“In a case like this, it is first and foremost the duty of the police to investigate and make an arrest if required,” says Mohammad Salim, Member of Parliament of the Communist Party of India (Marxist), the main Opposition party in West Bengal. “But not only have the police done absolutely nothing, when an individual, who felt threatened, moved the court, the state stepped into defend the accused. This is unheard of.”

Indeed, after videos of the hate speeches— delivered in four different areas in his constituency with the content remaining more or less the same (to commit crimes against men and women of the opposition political parties)— surfaced at the end of June this year, the question that came up was why he was not being arrested. While Bengal chief minister Mamata Banerjee expressed her shock and disapproval, condemning the comments, after her MP tendered a written apology— to the people of his constituency, his party and others— she decided that the matter was settled. 

“What should I do, kill him?” She had asked rhetorically after public demands and media criticism persisted. Pal was reportedly advised against attending Parliament— which has been in session almost since the time that the tapes surfaced— in order to evade protests and demonstrations in Delhi. In mid-July he reportedly fell ill and was admitted to Calcutta’s Belle Vue hospital (the opposition claimed this too was on the advice of his party leader), from where he has since been released and is now holed up in his house. “We have not seen him emerge even once,” said a neighbour, who admits to prying ever since the scandal broke.

Though individual members of the TMC are divided on the issue, the official position of the party as well as that of the government it forms, seems to be to stand squarely by the side of and support Pal. This became clear after the party appealed for a stay on a Calcutta High Court single bench order delivered in the last week of July by Justice Dipankar Dutta ordering the police to lodge an FIR against him. The stay was granted by the division bench and the judgment deferred to August 13.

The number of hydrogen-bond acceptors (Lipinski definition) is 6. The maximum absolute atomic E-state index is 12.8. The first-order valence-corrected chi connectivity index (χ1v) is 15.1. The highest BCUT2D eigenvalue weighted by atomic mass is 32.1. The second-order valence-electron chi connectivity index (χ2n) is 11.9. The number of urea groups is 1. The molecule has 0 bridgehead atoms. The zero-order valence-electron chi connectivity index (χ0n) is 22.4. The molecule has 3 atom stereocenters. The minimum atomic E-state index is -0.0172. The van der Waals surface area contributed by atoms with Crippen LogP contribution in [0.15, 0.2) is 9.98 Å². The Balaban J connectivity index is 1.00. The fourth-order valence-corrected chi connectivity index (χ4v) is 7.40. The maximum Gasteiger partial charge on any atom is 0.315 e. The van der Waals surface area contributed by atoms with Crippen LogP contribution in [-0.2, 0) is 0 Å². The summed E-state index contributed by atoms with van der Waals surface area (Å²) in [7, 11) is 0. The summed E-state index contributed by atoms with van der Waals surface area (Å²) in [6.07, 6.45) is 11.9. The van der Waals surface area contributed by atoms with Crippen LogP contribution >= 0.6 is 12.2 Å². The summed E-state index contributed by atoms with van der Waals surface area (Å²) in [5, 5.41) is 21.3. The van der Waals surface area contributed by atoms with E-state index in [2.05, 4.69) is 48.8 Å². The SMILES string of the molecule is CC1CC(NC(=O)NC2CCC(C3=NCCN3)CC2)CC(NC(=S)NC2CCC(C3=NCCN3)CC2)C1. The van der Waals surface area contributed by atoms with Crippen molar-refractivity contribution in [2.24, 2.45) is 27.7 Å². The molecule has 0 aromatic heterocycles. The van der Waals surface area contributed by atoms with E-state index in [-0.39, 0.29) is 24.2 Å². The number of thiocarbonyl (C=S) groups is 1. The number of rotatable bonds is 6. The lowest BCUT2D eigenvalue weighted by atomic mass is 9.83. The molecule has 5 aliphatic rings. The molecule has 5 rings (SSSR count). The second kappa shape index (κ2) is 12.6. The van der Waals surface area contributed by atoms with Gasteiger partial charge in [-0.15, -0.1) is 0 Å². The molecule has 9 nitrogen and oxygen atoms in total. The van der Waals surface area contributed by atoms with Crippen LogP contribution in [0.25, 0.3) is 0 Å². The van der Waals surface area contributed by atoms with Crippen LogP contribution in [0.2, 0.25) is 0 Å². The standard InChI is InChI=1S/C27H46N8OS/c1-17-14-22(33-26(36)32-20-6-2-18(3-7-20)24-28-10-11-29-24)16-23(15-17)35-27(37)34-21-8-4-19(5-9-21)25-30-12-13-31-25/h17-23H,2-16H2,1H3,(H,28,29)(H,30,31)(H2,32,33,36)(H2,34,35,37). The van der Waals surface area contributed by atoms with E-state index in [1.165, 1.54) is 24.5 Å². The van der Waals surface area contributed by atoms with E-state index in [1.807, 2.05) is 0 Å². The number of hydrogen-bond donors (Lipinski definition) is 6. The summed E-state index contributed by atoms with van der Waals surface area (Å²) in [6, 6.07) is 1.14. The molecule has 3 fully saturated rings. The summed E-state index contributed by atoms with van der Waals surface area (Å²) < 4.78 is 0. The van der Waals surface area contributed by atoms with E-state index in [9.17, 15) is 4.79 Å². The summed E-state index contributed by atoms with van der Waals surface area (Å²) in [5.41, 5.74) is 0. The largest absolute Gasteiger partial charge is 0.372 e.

“He has tendered a letter of unconditional apology to everyone… the women in his constituency, his own wife and daughter, his party and the people. In spirit it is a heartfelt and humble admission of his remorse,” Derek O’brien, TMC national spokesperson told Outlook. “But the matter is in court and the law will take its course.” 

Reiterating to Outlook “the need to wait for August 13,” Kalyan Bandyopadhyay, TMC Member of Parliament and council for the state government and Pal, justified appealing to the division bench by saying that there was more to establish in his defence including the context in which he spoke.

Speaking to Outlook, Pal’s colleague in Parliament, co-actor in many films and first time TMC MP Moon Moon Sen too said things should be looked at “in context”. She said, “He had just visited the bereaved family of a murdered party worker and he was moved to anger and thoughts of revenge and is likely to have said those things in the heat of the moment. But though he, like most of us, loses his temper, he is generally a very caring human being and thoughtful of others. In all the movies and stage plays in which I have acted with him, he has gone out of his way to help me.” 

But other party members are unequivocal in their condemnation of the comments, apology or not. “Our party’s national spokesperson (Derek O’brien) will convey the official party position, but my personal view is that the comments (Pal’s) were outrageous,” Professor Sugoto Bose, first-time Trinamool MP told Outlook, pointing out that since the matter is in court he would not be able say much more.

In the corridors of Calcutta’s legal lobbies, the “unconditional apology” is not cutting much ice. “You cannot commit a murder, rape, theft or dacoity and say sorry and get away with it,” said Calcutta High Court lawyer Nibedita Roye. “Even if all the things a thief has stolen is recovered, they still have to go to jail. Likewise a speech by someone who is a lawmaker which incites people to violence and crimes like murder and rape cannot be condoned with just an apology.”

Debashish Saha, the petitioner’s lawyer adds further, “Tapas Pal is not just a lawmaker who is an influential figure in society but also an actor— a ‘hero’— whom hundreds of people look up to, admire and even worship. From that position of responsibility, his comments take on a more serious role in its ability to influence. In fact a political murder has subsequently taken place there.”

Ultimately the answer— whether Tapas Pal will be arrested or not— lies with the division bench. In legal and political circles the countdown to August 13 has begun. The buzz is that that day will see a packed courtroom. The irony is that the Bengali film star has always been used to packed movie theatres. But then he always played the part of the “hero.” Suddenly he finds himself accused of acting like a villain.